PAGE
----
What Are the Cultural Differences Between Australia and New Zealand?

In many ways the cultures of New Zealand and Australia are very much the same. They are both island nations, both colonies, both very friendly, both love to travel and both are passionate about sports and the outdoors. However, there are a few cultural differences between these two neighboring nations. If you are considering applying for a Visa for Australia or moving to New Zealand from the UK, it is important to know about these differences so that you can decide which culture will be the best fit for you.
Image credit to http://www.co-operativetravel.co.uk
So what are the major cultural differences between Australia and New Zealand? There are quite a few differences and both nations will be quick to let you know that they are quite distinct from each other (although not in a bad way - they have an amiable relationship). Here are a few examples:

Relationships with The Indigenous Population
The indigenous Maori people have a far more prominent position in society in New Zealand than the Aboriginal cultures in Australia. In New Zealand, Maori is an official language and it is used in government departments, broadcasts on television and taught in schools. The country also has a Maori monarch and a Maori war dance is performed before every rugby game. One of the reasons why Maori culture is more prominent in New Zealand is that the Maori population is monocultural, compared to the multicultural Aboriginal populations of Australia. It’s difficult to make Aboriginal an official culture or language when there are hundreds of different dialects and tribes.

Relationship with the UK
The two nations have a differing relationship with the United Kingdom, which goes back to their history. Australia was founded by the British as a penal colony, so Australians still have a strained relationship with England. New Zealand was founded by the British as a religious colony, so they have a much better relationship with the “motherland”. For example, New Zealanders still retain “God Save the Queen” as one of the two official national anthems.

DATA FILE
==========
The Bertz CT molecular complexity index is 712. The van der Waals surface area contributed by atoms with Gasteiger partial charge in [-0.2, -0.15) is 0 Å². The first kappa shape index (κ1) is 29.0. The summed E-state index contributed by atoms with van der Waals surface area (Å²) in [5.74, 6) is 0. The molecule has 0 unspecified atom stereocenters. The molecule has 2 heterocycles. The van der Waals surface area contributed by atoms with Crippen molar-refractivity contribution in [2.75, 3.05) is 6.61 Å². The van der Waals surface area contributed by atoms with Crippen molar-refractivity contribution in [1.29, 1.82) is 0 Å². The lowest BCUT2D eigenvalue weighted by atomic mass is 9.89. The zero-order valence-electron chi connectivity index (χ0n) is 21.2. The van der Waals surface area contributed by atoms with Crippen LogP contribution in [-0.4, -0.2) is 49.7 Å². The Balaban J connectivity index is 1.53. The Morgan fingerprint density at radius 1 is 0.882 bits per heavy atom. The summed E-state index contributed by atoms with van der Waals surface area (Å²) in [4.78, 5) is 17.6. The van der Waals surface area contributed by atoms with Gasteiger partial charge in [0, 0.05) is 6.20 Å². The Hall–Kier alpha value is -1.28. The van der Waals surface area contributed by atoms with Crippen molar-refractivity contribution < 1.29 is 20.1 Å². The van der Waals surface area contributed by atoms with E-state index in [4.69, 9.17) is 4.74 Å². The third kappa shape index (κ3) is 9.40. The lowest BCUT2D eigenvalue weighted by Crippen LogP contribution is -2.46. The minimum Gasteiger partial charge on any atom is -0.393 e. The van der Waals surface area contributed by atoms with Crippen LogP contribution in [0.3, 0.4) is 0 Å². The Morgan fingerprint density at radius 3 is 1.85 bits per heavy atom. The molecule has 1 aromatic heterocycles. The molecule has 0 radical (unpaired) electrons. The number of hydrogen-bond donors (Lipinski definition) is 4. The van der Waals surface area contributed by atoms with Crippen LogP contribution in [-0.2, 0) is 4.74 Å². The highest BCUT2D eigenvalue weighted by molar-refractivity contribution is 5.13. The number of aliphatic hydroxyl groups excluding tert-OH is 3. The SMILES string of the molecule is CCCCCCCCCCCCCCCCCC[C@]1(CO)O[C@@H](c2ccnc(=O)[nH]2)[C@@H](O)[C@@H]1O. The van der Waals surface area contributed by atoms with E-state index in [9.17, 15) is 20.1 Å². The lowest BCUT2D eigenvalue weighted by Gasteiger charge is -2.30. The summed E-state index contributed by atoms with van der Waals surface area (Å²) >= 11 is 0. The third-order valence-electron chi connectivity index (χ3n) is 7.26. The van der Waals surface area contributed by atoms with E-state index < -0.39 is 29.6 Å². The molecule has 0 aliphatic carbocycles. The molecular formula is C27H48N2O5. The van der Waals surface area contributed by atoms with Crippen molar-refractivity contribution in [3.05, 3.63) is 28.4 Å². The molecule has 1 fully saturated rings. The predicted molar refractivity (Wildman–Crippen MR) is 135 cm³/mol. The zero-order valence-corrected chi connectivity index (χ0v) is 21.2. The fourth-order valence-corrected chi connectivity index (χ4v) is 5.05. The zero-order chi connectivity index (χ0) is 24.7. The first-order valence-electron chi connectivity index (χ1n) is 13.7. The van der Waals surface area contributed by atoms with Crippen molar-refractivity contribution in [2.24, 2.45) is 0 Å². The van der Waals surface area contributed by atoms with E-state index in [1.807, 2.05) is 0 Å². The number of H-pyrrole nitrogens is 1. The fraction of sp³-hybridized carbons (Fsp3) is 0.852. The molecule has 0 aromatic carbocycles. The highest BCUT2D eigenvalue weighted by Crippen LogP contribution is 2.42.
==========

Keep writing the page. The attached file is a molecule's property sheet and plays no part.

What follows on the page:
Differences in Politics
Australia has a compulsory preferential voting system, which usually results in two strong political parties in a similar way to the USA. However, New Zealand has a voluntary proportional representation voting system, so this usually results in political representation from a wide range of political parties and special interest groups.

Loud and Proud Vs Quiet and Polite
Another cultural difference is that, in general, Australians tend to be more brash, loud and crude and New Zealanders tend to be more quiet and polite. It is more likely to be the Australian who is telling off colour jokes and playfully teasing their friends, while the New Zealander is speaking more softly. When you meet a New Zealand they will be more reserved initially, yet very polite and hospitable.
Also, it is said that Australians are more tolerant of swearing and are more likely to swear in public. Most New Zealanders think swearing in public is offensive and they tend only to swear in private with friends.

Of course, this is not true for everyone in either country - as generalisations can be. The typical joke is that a Kiwi will say that you can hear a loud and proud Aussie coming a mile away and an Aussie will say that if you want to visit New Zealand, you will need to call ahead and wake them up first.

Adopting New Things
In general, New Zealand society tends to be more open to adopting new things. Almost every shop had an electronic payment system within five years of it becoming available and New Zealand also had the fastest uptake of internet connections of any nation in the world. Australia in comparison is slow to adopt new things and technology moves at a slower pace.

These are just a few of the differences to consider between Australia and New Zealand. Not one country is better or worse than the other, they are just different. If you are considering relocating to one of these nations, you will need to consider which one is best suited to your personality and the way you want to live your life. You will feel more at home in either New Zealand or Australia, so take a look at the cultural differences between each nation to determine which the best choice is for you.